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Old 10-09-2009, 08:38 AM   #1
amit shukla
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kernel 2.6.9-89.0.9.ELsmp related question - drop_caches

We are currently on the kernel version 2.6.9-89.0.9.ELsmp and we have seen cases of cache usage going very high.(almost till the level of total available memory)
To solve this issue we used the following command:

echo 3 > /proc/sys/vm/drop_caches

The result is that it drops clean caches, dentries and inodes from memory, causing that memory to become free.

The man pages on the proc displays that drop_caches is available since the kernel version 2.6.16.
refert to the url below :

However as stated earlier drop_caches works on kernel version 2.6.9-89.0.9.ELsmp as well.
How can it be confirmed if its a safe option to use drop_caches in 2.6.9-89.0.9.ELsmp or
is any other source from where this can be verified ?

Thanks in advance.
Old 10-10-2009, 05:57 PM   #2
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The cache is designed to use free memory - that's how it provides a benefit. If you do a lot of I/O, it's not unusual for it to use "all" the memory. So you may be worrying about nothing.
Or you may actually have a problem - we can't tell from your post.

Patch sets are developed and tested prior to merging into the mainline kernel. Sometimes the major resellers roll patches they consider useful back into their user base. RH has a history of developing functions like this. Why would you think this is any less "safe" than any other patch ?.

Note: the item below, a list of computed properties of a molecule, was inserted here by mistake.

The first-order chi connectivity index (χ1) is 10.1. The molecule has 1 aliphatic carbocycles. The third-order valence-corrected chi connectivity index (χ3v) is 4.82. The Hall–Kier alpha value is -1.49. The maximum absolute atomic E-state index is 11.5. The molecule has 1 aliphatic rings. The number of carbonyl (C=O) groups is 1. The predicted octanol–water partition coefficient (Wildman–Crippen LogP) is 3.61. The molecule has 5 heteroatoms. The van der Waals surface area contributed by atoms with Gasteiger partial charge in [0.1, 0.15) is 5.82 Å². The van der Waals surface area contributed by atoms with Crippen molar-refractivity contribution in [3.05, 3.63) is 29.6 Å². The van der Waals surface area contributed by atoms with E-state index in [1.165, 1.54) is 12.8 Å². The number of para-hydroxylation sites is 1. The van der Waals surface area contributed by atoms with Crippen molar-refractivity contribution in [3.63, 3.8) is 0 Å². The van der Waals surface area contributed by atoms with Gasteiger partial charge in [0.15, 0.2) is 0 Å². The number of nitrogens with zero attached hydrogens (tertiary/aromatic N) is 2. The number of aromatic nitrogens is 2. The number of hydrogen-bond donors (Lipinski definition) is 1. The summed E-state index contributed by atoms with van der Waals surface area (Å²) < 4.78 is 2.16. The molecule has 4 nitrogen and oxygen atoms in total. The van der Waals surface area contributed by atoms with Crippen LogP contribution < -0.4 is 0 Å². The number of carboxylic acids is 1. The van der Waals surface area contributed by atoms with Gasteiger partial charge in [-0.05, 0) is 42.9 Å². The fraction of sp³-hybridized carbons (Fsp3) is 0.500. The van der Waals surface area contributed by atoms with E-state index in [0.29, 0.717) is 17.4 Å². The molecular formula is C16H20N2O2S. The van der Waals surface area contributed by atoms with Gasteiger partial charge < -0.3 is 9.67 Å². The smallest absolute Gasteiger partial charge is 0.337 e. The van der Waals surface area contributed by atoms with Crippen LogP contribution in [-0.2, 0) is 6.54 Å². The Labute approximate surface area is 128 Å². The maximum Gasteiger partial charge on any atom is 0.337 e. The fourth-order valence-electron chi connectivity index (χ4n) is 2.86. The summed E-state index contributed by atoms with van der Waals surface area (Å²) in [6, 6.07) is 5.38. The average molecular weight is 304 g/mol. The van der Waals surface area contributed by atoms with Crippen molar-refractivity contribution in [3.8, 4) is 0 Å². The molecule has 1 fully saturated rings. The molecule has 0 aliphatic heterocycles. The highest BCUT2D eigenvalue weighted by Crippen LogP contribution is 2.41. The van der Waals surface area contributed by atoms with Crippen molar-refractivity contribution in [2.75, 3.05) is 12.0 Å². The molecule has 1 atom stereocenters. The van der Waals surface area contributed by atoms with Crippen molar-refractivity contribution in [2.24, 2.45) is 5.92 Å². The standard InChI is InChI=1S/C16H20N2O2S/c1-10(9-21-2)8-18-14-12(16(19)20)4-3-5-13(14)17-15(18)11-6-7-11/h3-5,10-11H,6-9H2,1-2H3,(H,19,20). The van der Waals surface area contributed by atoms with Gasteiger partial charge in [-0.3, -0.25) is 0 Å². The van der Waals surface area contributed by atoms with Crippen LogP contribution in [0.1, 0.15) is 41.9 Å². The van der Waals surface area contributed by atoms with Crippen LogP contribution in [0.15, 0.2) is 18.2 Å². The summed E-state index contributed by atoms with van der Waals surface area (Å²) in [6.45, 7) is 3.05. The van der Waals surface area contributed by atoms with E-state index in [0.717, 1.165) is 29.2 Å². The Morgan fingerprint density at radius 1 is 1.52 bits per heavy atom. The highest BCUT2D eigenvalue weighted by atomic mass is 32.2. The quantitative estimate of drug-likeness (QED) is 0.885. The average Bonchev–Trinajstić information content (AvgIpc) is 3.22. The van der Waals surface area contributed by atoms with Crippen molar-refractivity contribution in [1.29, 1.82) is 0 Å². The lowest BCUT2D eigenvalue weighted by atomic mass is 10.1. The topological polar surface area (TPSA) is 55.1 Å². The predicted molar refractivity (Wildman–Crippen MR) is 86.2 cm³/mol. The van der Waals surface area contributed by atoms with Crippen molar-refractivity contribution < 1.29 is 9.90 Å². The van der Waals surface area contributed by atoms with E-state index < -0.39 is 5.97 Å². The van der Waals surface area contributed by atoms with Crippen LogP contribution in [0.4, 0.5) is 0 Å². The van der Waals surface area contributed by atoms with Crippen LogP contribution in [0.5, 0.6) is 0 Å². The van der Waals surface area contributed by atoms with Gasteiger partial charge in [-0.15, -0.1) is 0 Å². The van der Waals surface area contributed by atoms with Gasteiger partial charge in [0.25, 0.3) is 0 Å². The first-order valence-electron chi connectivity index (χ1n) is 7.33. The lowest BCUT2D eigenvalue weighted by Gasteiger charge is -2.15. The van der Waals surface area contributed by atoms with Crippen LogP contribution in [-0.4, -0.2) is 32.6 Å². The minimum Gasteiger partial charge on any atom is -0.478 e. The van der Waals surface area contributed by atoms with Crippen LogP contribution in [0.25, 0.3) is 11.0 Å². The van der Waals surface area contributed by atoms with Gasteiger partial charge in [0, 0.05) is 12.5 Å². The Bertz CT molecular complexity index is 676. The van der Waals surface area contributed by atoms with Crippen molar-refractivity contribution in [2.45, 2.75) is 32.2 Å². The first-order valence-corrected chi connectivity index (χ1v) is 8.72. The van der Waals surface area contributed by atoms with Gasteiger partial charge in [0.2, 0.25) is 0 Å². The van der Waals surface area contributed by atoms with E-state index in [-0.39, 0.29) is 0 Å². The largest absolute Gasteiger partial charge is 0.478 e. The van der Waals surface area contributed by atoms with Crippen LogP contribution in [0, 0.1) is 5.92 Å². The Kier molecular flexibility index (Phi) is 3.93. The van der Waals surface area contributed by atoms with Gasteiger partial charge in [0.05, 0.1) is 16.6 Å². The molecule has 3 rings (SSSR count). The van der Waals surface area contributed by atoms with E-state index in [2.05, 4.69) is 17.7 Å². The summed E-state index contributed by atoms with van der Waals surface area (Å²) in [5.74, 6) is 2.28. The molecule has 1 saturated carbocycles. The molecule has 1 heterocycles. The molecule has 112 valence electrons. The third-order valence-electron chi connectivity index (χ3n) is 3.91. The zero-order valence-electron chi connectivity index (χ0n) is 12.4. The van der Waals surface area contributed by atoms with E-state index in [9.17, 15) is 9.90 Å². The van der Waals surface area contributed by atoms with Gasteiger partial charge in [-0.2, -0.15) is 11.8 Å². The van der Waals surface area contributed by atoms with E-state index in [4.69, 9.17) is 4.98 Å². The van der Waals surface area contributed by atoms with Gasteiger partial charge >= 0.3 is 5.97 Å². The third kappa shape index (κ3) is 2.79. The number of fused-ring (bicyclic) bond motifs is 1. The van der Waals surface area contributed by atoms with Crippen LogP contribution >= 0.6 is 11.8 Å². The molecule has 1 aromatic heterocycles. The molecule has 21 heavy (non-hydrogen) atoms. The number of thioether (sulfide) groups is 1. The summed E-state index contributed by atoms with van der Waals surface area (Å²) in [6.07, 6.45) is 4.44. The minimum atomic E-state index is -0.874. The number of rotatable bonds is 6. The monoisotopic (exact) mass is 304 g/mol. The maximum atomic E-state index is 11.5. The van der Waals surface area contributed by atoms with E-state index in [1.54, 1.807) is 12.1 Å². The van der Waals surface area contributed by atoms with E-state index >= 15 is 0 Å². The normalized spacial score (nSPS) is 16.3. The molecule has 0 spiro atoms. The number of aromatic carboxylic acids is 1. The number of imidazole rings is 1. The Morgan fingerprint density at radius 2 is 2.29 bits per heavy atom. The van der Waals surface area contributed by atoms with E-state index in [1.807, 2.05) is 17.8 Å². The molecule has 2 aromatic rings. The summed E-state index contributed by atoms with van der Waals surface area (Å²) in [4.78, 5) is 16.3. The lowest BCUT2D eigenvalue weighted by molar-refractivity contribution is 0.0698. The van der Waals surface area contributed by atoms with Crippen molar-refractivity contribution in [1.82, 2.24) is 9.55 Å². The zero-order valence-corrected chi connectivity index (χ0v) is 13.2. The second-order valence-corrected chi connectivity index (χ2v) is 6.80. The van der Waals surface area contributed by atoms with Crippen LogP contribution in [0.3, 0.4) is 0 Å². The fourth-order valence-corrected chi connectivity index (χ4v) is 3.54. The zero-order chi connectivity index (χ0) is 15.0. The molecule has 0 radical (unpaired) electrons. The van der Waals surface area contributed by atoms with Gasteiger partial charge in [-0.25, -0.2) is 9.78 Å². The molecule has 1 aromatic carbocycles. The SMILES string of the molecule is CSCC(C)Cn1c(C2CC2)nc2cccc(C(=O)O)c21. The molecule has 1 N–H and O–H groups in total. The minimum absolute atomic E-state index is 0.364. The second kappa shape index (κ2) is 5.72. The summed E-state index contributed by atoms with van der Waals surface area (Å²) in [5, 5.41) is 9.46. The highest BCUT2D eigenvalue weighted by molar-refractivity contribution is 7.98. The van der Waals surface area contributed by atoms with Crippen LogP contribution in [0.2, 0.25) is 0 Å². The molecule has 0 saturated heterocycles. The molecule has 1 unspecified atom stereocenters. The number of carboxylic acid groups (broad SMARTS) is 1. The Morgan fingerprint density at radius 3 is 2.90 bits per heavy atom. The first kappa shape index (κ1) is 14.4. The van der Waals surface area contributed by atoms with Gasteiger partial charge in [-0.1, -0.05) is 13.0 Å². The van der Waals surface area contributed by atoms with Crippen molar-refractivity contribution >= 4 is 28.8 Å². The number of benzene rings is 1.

With EL you should be on a support contract - you could always ask RH.
Old 10-10-2009, 09:22 PM   #3
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I don't remember the kernel level for RHEL4.6. I do however, have a painful memory of 'echo 3 > /proc/sys/vm/drop_caches' hanging a production server... So I'd be cautious.

I concur with syg00. Cache going high and using all available memory is not necessarily bad. Actually it is good most of the time. If you start swapping heavily (major faults) and your cache is not trimmed back, then you might want to look at 'swappiness' (/proc/sys/vm/swappiness). Although in my experience is it doesn't work very effectively on our systems (RHEL5.3). Just MHO.


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